Joseph Walker says he’s killed his weight in worms.
But after a dozen tries, Walker believes he’s come up with an effective process for encouraging worms to eat — and more important, to poop — and then converting their teeny droppings into an organic fertilizer.
The Brigham Young University student’s main customers are commercial growers of marijuana, a market that’s exploding as more states approve pot use for medicinal or recreational purposes.
“This market alone purchases most of my existing product,” said Walker, 22, originally from Eugene, Ore. and now studying landscape management and entrepreneurship at BYU.
The startup company he established, OmniEarth, has earned accolades in three student entrepreneurship competitions this year for its use of worm castings — the technical term for nightcrawler droppings — as a completely natural product for fertilizing all sorts of plants.
While Walker insists his product works well in lawns and gardens, his business plan is focused on marijuana growers.
He became interested in fertilizer while doing landscaping work between the end of his mission in Salt Lake City for The Church of Jesus Christ of Latter-day Saints and his return to BYU.
Taking care of dozens of yards, Walker realized his employer used a lot of chemical fertilizers.
“It didn’t bug me, but over time a lot of people wouldn’t hire us because of the artificial fertilizers,” he said. “I wondered if I could find an organic solution.”
Walker turned for general business advice to his grandfather, an entrepreneur in his own right.
“He had an idea he thought I should pursue,” Walker recalled. “He said worm poop. At first, I’ll be honest, I thought he was crazy. It sounded like a ridiculous idea. But after just five hours of research, I understood this could be a really cool organic solution for any industry, not just lawn care.”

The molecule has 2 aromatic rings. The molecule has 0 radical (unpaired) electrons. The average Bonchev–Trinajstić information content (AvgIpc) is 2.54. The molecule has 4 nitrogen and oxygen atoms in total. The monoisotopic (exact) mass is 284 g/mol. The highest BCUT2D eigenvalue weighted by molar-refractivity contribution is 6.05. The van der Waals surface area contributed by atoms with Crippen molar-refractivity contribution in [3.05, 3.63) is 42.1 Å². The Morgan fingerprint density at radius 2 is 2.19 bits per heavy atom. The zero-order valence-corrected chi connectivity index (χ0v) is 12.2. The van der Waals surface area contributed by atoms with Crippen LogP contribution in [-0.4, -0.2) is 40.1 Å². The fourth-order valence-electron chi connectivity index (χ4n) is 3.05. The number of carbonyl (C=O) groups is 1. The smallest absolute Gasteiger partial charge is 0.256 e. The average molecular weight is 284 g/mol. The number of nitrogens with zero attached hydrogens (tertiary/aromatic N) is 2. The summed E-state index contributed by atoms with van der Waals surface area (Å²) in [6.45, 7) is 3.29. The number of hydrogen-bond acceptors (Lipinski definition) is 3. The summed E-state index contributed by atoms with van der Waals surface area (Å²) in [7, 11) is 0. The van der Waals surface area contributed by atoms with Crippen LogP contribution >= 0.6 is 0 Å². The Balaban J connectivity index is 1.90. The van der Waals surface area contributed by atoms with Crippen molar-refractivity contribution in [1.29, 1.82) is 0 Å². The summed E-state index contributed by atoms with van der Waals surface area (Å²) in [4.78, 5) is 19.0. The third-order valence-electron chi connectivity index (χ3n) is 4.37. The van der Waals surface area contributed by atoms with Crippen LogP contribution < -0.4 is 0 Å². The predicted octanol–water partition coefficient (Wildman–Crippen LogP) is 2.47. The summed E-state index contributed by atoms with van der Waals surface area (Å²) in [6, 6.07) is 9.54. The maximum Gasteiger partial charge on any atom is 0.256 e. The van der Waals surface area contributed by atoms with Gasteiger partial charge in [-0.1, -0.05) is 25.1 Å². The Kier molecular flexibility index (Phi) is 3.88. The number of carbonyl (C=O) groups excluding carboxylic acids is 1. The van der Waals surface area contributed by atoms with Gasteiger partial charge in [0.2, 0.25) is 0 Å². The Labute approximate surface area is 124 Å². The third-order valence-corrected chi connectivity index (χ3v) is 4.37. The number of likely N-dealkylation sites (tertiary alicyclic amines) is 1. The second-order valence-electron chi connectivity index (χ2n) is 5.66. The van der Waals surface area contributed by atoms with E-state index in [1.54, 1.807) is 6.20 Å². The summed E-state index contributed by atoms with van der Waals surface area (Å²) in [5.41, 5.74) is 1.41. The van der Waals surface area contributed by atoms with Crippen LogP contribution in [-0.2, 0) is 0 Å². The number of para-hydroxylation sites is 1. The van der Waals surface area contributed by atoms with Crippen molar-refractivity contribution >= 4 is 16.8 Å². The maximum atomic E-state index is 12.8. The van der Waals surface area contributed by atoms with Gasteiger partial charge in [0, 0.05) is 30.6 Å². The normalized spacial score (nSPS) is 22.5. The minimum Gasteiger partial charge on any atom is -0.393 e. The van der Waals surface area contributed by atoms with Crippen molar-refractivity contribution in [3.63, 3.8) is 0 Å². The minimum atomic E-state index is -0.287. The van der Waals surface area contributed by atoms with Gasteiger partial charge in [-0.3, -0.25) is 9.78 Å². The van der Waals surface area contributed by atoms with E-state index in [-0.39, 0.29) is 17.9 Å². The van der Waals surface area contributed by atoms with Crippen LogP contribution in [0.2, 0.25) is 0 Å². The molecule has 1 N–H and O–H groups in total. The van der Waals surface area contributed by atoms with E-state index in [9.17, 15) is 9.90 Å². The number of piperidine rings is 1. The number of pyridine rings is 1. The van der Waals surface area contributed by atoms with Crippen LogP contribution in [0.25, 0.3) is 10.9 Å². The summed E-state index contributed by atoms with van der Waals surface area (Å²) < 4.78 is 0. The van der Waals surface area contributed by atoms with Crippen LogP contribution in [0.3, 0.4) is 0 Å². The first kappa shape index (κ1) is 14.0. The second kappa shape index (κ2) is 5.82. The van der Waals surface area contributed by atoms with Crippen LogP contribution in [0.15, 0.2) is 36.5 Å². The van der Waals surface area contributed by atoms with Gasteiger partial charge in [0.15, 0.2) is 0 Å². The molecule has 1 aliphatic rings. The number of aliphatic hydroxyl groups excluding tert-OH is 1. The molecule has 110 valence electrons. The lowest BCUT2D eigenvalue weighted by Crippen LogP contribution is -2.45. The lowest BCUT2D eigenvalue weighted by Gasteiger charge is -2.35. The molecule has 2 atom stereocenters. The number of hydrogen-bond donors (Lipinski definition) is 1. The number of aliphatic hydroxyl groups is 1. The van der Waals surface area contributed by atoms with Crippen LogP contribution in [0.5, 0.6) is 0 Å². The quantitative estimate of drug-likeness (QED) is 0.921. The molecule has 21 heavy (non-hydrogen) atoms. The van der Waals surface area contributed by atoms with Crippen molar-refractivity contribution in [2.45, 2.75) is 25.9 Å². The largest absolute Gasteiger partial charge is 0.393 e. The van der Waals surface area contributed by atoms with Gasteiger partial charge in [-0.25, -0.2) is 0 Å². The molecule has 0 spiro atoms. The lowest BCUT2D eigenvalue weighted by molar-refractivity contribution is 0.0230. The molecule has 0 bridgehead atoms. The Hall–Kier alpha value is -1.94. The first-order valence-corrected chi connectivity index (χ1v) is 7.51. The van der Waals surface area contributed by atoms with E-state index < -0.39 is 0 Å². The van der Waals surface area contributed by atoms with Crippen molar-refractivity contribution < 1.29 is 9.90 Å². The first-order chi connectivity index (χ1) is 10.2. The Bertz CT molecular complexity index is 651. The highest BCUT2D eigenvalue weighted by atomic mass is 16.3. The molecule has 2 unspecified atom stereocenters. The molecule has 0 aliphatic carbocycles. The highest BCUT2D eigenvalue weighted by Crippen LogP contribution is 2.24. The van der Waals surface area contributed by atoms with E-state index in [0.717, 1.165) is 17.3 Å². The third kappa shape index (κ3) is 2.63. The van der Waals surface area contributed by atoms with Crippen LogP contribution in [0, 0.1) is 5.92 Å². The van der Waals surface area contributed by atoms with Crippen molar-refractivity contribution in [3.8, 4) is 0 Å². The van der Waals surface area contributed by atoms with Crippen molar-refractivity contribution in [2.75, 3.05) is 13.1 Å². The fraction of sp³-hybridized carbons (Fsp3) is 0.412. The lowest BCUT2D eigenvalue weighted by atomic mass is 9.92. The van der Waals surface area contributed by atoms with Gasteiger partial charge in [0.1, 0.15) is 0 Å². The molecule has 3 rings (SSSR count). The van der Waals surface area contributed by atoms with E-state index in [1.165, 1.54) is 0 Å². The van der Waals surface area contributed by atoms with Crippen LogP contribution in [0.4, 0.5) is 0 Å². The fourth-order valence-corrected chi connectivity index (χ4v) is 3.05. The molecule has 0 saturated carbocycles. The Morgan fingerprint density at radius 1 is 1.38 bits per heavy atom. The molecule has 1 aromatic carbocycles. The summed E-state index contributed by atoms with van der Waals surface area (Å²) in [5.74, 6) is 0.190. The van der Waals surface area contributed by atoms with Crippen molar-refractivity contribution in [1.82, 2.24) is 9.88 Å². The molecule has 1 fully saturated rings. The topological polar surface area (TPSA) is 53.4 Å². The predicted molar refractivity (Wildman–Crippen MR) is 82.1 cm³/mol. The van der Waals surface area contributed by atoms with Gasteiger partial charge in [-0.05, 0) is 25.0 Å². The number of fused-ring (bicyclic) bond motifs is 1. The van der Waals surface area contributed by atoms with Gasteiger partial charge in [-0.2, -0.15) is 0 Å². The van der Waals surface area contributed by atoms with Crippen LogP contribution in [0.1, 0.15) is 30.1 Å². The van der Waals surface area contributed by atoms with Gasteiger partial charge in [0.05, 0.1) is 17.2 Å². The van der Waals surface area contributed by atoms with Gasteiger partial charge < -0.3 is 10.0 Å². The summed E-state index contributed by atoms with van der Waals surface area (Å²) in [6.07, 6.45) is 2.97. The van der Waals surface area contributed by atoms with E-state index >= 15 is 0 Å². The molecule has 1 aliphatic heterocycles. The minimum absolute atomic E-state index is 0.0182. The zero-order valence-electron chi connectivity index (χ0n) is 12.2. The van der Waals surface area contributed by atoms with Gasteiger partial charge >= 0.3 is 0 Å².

And the more research he did — he says he’s invested more than 4,000 hours — the more apparent it became that marijuana cultivation was the business to be in. Walker read a Bloomberg News report that said the marijuana market is expected to grow 600 percent in the next decade. Forbes magazine called it the fastest growing industry in America.
He identified a half-dozen companies that were selling worm castings and called them, seeking information about what kind of worms they used and who bought their finished product.
“They all said it’s the marijuana market,” he said. “There is a seemingly insatiable need. None of the companies said they could keep up with current orders. There’s this huge need to go green.”
That’s true, said Bethany Gomez, director of research for Brightfield Group, a Chicago-based market research firm that focuses on cannabis issues.
Using organic, pesticide-free, innovative and sustainable products like worm castings, she said, “is a way for cannabis growers to differentiate themselves and be eco-friendly, which is very important to a significant portion of cannabis consumers. They’re overwhelmingly demanding about their cannabis being organic, especially with higher-end products and things like edibles and concentrates.”